what is the standard of living for Ozzy grass fed cattle when compared to animals living in for lack of a better word, cruel nature?
Ah, it's,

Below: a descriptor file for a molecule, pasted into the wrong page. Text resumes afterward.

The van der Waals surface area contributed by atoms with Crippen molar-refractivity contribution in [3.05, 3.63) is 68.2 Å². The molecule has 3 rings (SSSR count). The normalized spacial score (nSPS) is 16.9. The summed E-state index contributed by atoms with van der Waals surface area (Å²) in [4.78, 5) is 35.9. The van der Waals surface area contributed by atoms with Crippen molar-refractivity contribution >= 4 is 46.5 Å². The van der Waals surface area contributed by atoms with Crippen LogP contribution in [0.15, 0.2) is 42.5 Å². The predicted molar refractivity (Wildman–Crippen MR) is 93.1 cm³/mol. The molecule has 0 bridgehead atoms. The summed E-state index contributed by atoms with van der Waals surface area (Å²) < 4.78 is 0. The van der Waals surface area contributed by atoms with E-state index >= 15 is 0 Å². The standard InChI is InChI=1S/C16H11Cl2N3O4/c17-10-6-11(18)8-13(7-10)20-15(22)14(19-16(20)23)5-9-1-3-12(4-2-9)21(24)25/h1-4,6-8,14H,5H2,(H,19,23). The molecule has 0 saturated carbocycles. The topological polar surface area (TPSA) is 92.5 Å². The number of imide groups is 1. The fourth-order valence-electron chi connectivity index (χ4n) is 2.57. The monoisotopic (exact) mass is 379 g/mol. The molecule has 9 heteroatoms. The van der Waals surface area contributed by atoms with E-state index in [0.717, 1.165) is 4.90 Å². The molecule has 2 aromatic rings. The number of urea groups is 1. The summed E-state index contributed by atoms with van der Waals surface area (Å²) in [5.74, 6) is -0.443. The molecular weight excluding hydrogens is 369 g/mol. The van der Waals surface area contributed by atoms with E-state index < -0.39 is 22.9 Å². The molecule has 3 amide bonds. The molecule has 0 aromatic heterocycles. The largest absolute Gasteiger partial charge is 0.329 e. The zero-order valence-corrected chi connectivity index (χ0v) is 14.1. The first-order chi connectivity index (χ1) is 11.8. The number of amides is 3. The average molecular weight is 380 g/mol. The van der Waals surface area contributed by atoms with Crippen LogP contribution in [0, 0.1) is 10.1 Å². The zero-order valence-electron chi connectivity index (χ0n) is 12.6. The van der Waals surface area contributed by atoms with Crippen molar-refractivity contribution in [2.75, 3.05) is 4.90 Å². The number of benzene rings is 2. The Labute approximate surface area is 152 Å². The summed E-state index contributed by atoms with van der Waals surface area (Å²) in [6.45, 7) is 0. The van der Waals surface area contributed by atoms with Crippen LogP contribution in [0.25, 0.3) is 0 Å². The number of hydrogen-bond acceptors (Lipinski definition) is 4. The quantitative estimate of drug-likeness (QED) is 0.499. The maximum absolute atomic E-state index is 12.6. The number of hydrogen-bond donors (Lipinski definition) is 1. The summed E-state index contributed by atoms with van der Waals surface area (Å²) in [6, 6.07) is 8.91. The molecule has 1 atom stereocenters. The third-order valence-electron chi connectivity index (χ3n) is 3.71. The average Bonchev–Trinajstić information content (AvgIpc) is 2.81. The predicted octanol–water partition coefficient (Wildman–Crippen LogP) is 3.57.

it's like it's, well, we have to compare it to humans. Again, it's the difference between living in a home and being homeless. It's grass fed cattle in Australia, especially in Australia, and but all over the world, with some exceptions, because, you know, in Africa, they still have lions and stuff. So I wouldn't feel to be in a grass fed cow in some parts of Africa. Or in America or basmati or something. But generally, grass fed cattle all over the world have that are domesticated and are bred for human consumption have very good standard of living, they have access nonstop to clean water to sufficient amounts of nutrition, they are checked regularly for illness or disease or injury, they are handled with care, and concern for their welfare at every opportunity, they are not allowed to suffer. If an animal has a catastrophic industry, injury or something that cannot be fixed with a little bit of TLC, it is humanely destroyed instantly, it's not left to suffer for any length of time. predation from animals is very low. Because we also undertake work to control any predators that may be coming in and upsetting the kettle. So it's a difference between living in a house and and not having to worry about going to work and, and having enough food to eat and having somewhere to sleep that safe every night and being homeless. So when you're homeless, and you know, you're always frightened and stressed, you've got nowhere safe to go foods a concern, you haven't had a bath, it's you know, it's a very stressful time. And that's what people don't seem to some people don't seem to understand that. Just because a cow is going like we say care but very rare to kill cows for me only at the end of their productive life, which is another another interesting discussion to have. But anyway, the animal is going to be killed at the end of the process. Yes, but up until the very moment that it's killed, which is instant and the Bullock doesn't know what's happened to it anyway, because it's alive one minute and dead the next because very quick, very humane. It's had a great life. We've had an excellent life. When you compare that to living in the wild, where you might run out of water and perish to death or you're walking around well beyond your natural capacity to walk to find food and water every day. You've got to worry about predators. You have if you're a cow, and there's too many bulls, then you are having a very uncomfortable time. You